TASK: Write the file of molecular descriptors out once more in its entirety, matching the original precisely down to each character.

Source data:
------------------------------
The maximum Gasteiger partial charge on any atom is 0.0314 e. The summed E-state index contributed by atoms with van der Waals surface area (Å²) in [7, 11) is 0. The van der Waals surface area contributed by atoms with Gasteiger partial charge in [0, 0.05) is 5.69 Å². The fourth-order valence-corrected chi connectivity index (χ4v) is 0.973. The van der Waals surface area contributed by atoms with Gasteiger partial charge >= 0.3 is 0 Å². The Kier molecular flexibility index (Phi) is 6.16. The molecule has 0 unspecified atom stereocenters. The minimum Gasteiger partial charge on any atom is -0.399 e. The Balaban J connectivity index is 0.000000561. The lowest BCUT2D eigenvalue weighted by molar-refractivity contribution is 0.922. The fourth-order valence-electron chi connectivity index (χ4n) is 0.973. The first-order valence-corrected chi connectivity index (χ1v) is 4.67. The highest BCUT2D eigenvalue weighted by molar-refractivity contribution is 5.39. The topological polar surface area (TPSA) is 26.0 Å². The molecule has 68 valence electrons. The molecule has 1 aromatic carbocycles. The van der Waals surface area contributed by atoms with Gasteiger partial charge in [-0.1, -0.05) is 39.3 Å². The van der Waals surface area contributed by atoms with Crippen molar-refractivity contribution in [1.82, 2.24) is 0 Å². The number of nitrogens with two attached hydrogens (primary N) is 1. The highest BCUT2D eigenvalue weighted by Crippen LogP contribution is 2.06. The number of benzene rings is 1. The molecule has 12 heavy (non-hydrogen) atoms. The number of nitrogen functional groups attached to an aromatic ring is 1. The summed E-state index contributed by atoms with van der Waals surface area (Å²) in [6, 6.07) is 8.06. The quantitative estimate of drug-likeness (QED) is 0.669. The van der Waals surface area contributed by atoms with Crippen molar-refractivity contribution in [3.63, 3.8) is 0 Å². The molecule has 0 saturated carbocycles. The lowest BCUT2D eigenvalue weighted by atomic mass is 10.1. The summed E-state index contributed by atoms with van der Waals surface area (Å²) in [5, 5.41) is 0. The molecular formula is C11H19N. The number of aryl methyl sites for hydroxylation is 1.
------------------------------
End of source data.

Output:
The maximum Gasteiger partial charge on any atom is 0.0314 e. The summed E-state index contributed by atoms with van der Waals surface area (Å²) in [7, 11) is 0. The van der Waals surface area contributed by atoms with Gasteiger partial charge in [0, 0.05) is 5.69 Å². The fourth-order valence-corrected chi connectivity index (χ4v) is 0.973. The van der Waals surface area contributed by atoms with Gasteiger partial charge >= 0.3 is 0 Å². The Kier molecular flexibility index (Phi) is 6.16. The molecule has 0 unspecified atom stereocenters. The minimum Gasteiger partial charge on any atom is -0.399 e. The Balaban J connectivity index is 0.000000561. The lowest BCUT2D eigenvalue weighted by molar-refractivity contribution is 0.922. The fourth-order valence-electron chi connectivity index (χ4n) is 0.973. The first-order valence-corrected chi connectivity index (χ1v) is 4.67. The highest BCUT2D eigenvalue weighted by molar-refractivity contribution is 5.39. The topological polar surface area (TPSA) is 26.0 Å². The molecule has 68 valence electrons. The molecule has 1 aromatic carbocycles. The van der Waals surface area contributed by atoms with Gasteiger partial charge in [-0.1, -0.05) is 39.3 Å². The van der Waals surface area contributed by atoms with Crippen molar-refractivity contribution in [1.82, 2.24) is 0 Å². The number of nitrogens with two attached hydrogens (primary N) is 1. The highest BCUT2D eigenvalue weighted by Crippen LogP contribution is 2.06. The number of benzene rings is 1. The molecule has 12 heavy (non-hydrogen) atoms. The number of nitrogen functional groups attached to an aromatic ring is 1. The summed E-state index contributed by atoms with van der Waals surface area (Å²) in [6, 6.07) is 8.06. The quantitative estimate of drug-likeness (QED) is 0.669. The van der Waals surface area contributed by atoms with Crippen molar-refractivity contribution in [3.63, 3.8) is 0 Å². The molecule has 0 saturated carbocycles. The lowest BCUT2D eigenvalue weighted by atomic mass is 10.1. The summed E-state index contributed by atoms with van der Waals surface area (Å²) in [5, 5.41) is 0. The molecular formula is C11H19N. The number of aryl methyl sites for hydroxylation is 1.